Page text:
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The surprise announcement comes two months after Evergrande first kicked off restructuring talks with creditors, who had previously threatened to sue the company for failing to disclose adequate information to them after the company defaulted on its offshore debts in December.
During its second official call with offshore creditors, Evergrande warned Tuesday that there may be additional pledges and guarantees made from the company’s offshore subsidiaries to onshore entities, which may ultimately erode how much creditors will recover from their investments in Evergrande.
Still, the company urged foreign creditors to hold tight as it finalizes a global restructuring plan, which it said is on track to be delivered by July.
“The company is compiling information for its contingent liabilities and will continue to maintain communication with investors,” said Liang Senlin, a recently appointed Evergrande executive who also works for Chinese bad-debt manager China Cinda Asset Management Co. , in translated remarks during a pre-scripted Q&A session on Tuesday’s call with creditors.
The move by banks to seize the $2 billion adds fresh uncertainty to Evergrande’s restructuring. Global bondholders view its two big Hong Kong-listed subsidiaries, which focus on property management and car making, as important sources of potential value for international creditors.
Evergrande said this was a “major incident” that came to light during a review of the property-services subsidiary’s annual financial report, and it would be probed by independent committees at both companies. The sum is close to the entire 14 billion yuan of total bank deposits and cash that the subsidiary reported as of the end of June 2021.
On the call, Evergrande attempted to convey an upbeat tone about the rest of its business lines. The company had resumed construction on about 80% of its projects as of February and had announced 353 new projects since the beginning of 2022, executives said. It also had reached agreements with around 70% of its contractors to keep working on existing and new real-estate projects.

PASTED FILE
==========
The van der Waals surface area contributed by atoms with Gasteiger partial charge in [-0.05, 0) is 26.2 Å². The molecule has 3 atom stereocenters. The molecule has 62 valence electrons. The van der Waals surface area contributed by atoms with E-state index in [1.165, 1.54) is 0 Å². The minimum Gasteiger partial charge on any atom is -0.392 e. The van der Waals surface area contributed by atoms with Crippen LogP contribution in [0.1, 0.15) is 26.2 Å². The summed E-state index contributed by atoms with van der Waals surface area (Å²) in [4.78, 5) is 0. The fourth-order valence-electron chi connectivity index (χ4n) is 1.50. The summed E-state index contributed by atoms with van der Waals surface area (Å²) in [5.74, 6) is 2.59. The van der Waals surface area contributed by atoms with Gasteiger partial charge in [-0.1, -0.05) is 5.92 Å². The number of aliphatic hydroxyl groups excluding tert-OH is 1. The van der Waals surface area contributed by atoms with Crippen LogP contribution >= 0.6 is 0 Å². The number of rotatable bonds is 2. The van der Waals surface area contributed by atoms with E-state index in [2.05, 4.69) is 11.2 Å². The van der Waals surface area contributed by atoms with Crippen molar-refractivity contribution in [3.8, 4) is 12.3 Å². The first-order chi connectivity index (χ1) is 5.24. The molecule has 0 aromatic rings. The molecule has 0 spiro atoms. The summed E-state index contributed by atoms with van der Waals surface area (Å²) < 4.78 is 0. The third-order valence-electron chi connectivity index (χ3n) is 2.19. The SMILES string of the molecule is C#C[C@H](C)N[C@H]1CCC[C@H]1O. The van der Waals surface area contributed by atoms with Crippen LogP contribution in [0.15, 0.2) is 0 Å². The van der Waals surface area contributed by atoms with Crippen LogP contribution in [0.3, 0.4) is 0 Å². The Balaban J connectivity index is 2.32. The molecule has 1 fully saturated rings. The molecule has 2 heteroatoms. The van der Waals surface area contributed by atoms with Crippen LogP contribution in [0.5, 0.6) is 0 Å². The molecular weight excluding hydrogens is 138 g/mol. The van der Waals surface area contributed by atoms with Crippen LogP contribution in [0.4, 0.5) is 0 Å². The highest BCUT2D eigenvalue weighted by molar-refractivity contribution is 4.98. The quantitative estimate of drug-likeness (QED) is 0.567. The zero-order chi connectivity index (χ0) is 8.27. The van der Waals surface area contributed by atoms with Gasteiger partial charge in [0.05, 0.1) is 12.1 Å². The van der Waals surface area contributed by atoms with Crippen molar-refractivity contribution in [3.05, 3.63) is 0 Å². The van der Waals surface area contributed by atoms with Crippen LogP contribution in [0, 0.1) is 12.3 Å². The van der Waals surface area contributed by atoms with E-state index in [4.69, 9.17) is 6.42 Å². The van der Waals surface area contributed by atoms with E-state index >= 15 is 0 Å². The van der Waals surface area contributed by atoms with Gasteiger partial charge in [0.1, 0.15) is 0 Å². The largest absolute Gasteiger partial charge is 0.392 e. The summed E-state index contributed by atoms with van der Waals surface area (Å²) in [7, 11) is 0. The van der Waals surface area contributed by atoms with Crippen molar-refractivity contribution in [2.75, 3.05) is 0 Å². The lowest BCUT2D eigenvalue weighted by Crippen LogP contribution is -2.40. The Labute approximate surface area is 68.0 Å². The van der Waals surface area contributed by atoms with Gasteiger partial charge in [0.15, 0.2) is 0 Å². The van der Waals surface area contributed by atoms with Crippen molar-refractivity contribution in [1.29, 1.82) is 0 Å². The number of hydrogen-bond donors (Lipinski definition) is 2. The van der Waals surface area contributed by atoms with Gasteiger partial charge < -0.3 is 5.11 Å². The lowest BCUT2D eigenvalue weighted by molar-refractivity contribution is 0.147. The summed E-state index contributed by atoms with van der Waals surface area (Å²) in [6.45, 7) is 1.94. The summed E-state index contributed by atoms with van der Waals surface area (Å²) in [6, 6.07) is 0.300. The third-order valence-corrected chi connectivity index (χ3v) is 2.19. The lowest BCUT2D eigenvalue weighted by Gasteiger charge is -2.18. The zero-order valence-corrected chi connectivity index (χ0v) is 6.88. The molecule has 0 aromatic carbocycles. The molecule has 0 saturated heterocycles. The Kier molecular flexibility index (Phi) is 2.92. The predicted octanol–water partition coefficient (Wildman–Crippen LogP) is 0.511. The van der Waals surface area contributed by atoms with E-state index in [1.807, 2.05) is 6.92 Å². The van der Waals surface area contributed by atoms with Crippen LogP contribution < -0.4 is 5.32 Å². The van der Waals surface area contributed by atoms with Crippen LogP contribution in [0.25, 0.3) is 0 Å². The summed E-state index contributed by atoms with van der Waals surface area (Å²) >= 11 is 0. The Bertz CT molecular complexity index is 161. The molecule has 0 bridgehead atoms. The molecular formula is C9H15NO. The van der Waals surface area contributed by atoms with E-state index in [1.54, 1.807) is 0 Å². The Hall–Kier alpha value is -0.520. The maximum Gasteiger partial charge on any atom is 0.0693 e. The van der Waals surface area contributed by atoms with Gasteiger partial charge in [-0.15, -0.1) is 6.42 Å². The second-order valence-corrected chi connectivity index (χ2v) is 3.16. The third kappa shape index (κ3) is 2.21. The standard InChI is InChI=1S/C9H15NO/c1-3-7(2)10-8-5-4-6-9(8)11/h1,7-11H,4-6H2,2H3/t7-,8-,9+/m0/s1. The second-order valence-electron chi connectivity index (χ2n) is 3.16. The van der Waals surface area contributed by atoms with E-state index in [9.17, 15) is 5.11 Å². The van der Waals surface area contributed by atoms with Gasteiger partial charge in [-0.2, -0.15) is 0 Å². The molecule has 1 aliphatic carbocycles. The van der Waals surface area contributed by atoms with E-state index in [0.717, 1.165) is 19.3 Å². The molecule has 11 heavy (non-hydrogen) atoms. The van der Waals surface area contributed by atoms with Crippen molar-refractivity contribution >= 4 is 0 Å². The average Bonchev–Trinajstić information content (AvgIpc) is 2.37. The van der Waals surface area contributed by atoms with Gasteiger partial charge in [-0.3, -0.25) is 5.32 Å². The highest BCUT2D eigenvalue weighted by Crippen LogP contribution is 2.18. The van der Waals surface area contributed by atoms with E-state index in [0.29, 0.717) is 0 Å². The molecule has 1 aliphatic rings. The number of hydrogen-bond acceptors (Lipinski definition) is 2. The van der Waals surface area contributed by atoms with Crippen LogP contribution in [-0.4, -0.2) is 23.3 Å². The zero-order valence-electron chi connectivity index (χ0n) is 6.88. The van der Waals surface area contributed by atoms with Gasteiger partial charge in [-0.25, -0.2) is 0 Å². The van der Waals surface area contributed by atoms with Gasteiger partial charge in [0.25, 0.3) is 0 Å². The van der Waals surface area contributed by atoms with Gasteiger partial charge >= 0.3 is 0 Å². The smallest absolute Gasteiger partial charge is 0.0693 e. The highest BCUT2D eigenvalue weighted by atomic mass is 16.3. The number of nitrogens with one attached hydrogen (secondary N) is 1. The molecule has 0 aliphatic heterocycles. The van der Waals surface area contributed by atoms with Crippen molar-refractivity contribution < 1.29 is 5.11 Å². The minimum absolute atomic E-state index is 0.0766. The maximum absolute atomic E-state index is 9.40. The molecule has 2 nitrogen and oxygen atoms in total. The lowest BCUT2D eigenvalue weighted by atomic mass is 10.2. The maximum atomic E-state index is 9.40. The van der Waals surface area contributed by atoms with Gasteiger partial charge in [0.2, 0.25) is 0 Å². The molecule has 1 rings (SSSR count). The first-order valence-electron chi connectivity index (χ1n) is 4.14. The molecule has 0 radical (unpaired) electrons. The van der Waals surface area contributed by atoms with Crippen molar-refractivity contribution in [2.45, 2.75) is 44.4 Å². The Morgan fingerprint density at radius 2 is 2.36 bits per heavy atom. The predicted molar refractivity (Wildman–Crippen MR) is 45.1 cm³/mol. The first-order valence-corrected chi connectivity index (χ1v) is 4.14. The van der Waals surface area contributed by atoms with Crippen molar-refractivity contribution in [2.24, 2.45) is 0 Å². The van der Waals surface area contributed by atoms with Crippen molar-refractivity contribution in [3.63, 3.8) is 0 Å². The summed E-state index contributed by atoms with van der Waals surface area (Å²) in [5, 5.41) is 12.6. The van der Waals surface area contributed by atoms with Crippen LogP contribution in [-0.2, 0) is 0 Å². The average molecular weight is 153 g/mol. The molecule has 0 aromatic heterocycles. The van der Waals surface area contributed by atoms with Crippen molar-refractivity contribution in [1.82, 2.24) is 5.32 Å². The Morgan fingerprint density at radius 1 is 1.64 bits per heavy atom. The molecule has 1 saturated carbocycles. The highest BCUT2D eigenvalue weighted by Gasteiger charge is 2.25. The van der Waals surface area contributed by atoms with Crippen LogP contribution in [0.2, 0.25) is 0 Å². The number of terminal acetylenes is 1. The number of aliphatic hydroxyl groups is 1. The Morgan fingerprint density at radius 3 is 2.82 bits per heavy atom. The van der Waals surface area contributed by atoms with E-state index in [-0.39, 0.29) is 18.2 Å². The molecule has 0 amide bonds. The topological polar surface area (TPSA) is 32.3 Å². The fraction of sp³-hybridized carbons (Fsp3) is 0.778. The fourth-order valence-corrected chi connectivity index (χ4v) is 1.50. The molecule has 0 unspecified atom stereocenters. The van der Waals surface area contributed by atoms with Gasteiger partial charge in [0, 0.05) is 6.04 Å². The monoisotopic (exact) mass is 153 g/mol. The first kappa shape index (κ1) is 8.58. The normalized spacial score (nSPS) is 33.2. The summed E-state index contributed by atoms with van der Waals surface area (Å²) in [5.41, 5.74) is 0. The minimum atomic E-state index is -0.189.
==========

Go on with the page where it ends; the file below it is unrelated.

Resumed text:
Evergrande also noted it was working to bring in third-party investors to buttress the finances of the property-management group, even though it reported the basic operations of the subsidiary were “generally stable.”
It also said it was seeking third-party financing to support its electric-vehicle unit, which is planning to start mass production of its Hengchi 5 SUV in late June.
Hidden debt has proved a problem for China’s property sector. Investors have been caught out by off-balance-sheet liabilities that weren’t previously disclosed to investors or credit-rating companies, such as guarantees on wealth-management products or private loans.
Evergrande, Evergrande Property Services and China Evergrande New Energy Vehicle Group Ltd. 708 12.82% all said Tuesday that “a large number of additional audit procedures” and the pandemic meant they couldn’t publish annual audited results by March 31, as required in Hong Kong.
All three companies had halted trading in their shares before the market opened on Monday. Exchange rules meant their stock would likely remain suspended until the results were published, the trio said Tuesday. Evergrande executives said on Tuesday’s call that the company’s auditors need more time “to confirm the financial situation at the three firms” following news about the guarantees at the property-management arm.
Evergrande is China’s most-indebted property developer, with the equivalent of more than $300 billion in liabilities as of June 2021.
With the broader property industry in crisis, other developers have also delayed the release of financial information. Ronshine China Holdings Ltd. said Monday the audit work for its annual results wouldn’t be completed on time after its auditor PricewaterhouseCoopers resigned.
Shimao Group Holdings Ltd. said Monday it expects a delay because of disruptions caused by Covid-19 and slowness in obtaining third-party confirmations for its audit.
Auditors have become more cautious because they might be held responsible if property companies default after releasing audited annual results, said an analyst at a Singapore-based brokerage. They could be questioned by authorities if debt disclosures prove inaccurate or incomplete, he said.
PricewaterhouseCoopers is also Evergrande’s auditor. In October, Hong Kong’s Financial Reporting Council said it had begun an investigation of PwC’s audit and an inquiry into Evergrande’s recent accounts.
Separately Tuesday, Evergrande said it had hired the law firm King & Wood Mallesons to bolster its advisory team. It is already working with institutions including Houlihan Lokey Inc., Hong Kong-based Admiralty Harbour Capital Ltd., China International Capital Corp. , BOCI Asia Ltd. and Zhong Lun Law Firm LLP.
“The company fully understands concerns about the property-management business,” said Xiao En, executive director at China Evergrande Group. “We sincerely request creditors’ support…not to take any aggressive actions in the near term, so the company can have [the] necessary time to progress our holistic debt restructuring plan.”
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